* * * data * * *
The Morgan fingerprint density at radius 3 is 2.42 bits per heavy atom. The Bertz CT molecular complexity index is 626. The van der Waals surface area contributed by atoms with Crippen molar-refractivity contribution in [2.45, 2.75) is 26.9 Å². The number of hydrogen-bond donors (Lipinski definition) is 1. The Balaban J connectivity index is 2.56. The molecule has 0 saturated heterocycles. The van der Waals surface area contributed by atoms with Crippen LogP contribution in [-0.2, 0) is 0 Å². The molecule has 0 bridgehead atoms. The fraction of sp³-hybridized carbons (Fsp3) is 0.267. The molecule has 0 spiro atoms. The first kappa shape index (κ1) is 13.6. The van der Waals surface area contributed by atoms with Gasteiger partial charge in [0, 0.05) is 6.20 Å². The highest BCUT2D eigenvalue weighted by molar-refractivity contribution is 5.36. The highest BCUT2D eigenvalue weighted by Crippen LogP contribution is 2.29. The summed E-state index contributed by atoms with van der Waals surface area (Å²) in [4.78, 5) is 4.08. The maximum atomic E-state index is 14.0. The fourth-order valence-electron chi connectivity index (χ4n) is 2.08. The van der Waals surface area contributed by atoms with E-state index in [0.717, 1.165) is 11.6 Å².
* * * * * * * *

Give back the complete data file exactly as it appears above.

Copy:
The Morgan fingerprint density at radius 3 is 2.42 bits per heavy atom. The Bertz CT molecular complexity index is 626. The van der Waals surface area contributed by atoms with Crippen molar-refractivity contribution in [2.45, 2.75) is 26.9 Å². The number of hydrogen-bond donors (Lipinski definition) is 1. The Balaban J connectivity index is 2.56. The molecule has 0 saturated heterocycles. The van der Waals surface area contributed by atoms with Crippen LogP contribution in [-0.2, 0) is 0 Å². The molecule has 0 bridgehead atoms. The fraction of sp³-hybridized carbons (Fsp3) is 0.267. The molecule has 0 spiro atoms. The first kappa shape index (κ1) is 13.6. The van der Waals surface area contributed by atoms with Gasteiger partial charge in [0, 0.05) is 6.20 Å². The highest BCUT2D eigenvalue weighted by molar-refractivity contribution is 5.36. The highest BCUT2D eigenvalue weighted by Crippen LogP contribution is 2.29. The summed E-state index contributed by atoms with van der Waals surface area (Å²) in [4.78, 5) is 4.08. The maximum atomic E-state index is 14.0. The fourth-order valence-electron chi connectivity index (χ4n) is 2.08. The van der Waals surface area contributed by atoms with E-state index in [0.717, 1.165) is 11.6 Å².